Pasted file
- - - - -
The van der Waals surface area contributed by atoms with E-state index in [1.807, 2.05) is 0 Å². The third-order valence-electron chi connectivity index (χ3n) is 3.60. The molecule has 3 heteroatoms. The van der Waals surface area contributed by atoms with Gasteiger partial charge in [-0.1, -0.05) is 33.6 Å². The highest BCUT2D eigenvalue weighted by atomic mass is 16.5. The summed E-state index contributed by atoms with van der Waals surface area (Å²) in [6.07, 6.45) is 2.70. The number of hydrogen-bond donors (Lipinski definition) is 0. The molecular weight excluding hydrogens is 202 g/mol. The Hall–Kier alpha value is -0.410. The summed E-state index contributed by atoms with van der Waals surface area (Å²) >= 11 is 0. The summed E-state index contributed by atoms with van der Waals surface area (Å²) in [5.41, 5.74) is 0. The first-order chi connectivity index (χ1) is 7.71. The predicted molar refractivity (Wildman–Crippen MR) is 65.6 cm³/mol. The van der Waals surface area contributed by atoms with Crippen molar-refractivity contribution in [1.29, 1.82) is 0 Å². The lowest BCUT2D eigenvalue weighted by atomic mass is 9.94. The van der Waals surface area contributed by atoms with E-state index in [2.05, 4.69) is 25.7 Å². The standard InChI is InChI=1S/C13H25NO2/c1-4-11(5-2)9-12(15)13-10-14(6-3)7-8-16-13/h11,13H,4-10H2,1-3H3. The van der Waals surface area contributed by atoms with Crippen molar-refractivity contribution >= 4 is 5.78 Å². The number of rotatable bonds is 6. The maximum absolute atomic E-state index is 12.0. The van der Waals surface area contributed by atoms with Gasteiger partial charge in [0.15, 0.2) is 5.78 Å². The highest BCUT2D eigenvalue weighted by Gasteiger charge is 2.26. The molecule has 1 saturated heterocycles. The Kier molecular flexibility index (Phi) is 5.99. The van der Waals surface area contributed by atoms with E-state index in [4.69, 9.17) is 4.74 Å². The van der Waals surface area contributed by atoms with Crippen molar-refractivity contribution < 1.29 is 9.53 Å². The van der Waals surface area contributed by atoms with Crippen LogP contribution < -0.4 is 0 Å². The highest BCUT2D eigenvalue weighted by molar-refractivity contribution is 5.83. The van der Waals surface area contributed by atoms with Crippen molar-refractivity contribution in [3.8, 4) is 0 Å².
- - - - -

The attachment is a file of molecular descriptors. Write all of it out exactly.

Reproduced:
The van der Waals surface area contributed by atoms with E-state index in [1.807, 2.05) is 0 Å². The third-order valence-electron chi connectivity index (χ3n) is 3.60. The molecule has 3 heteroatoms. The van der Waals surface area contributed by atoms with Gasteiger partial charge in [-0.1, -0.05) is 33.6 Å². The highest BCUT2D eigenvalue weighted by atomic mass is 16.5. The summed E-state index contributed by atoms with van der Waals surface area (Å²) in [6.07, 6.45) is 2.70. The number of hydrogen-bond donors (Lipinski definition) is 0. The molecular weight excluding hydrogens is 202 g/mol. The Hall–Kier alpha value is -0.410. The summed E-state index contributed by atoms with van der Waals surface area (Å²) >= 11 is 0. The summed E-state index contributed by atoms with van der Waals surface area (Å²) in [5.41, 5.74) is 0. The first-order chi connectivity index (χ1) is 7.71. The predicted molar refractivity (Wildman–Crippen MR) is 65.6 cm³/mol. The van der Waals surface area contributed by atoms with Crippen molar-refractivity contribution in [1.29, 1.82) is 0 Å². The lowest BCUT2D eigenvalue weighted by atomic mass is 9.94. The van der Waals surface area contributed by atoms with E-state index in [2.05, 4.69) is 25.7 Å². The standard InChI is InChI=1S/C13H25NO2/c1-4-11(5-2)9-12(15)13-10-14(6-3)7-8-16-13/h11,13H,4-10H2,1-3H3. The van der Waals surface area contributed by atoms with Crippen molar-refractivity contribution >= 4 is 5.78 Å². The number of rotatable bonds is 6. The maximum absolute atomic E-state index is 12.0. The van der Waals surface area contributed by atoms with Gasteiger partial charge in [0.15, 0.2) is 5.78 Å². The highest BCUT2D eigenvalue weighted by Gasteiger charge is 2.26. The molecule has 1 saturated heterocycles. The Kier molecular flexibility index (Phi) is 5.99. The van der Waals surface area contributed by atoms with E-state index in [4.69, 9.17) is 4.74 Å². The van der Waals surface area contributed by atoms with Crippen molar-refractivity contribution < 1.29 is 9.53 Å². The van der Waals surface area contributed by atoms with Crippen LogP contribution < -0.4 is 0 Å². The highest BCUT2D eigenvalue weighted by molar-refractivity contribution is 5.83. The van der Waals surface area contributed by atoms with Crippen molar-refractivity contribution in [3.8, 4) is 0 Å².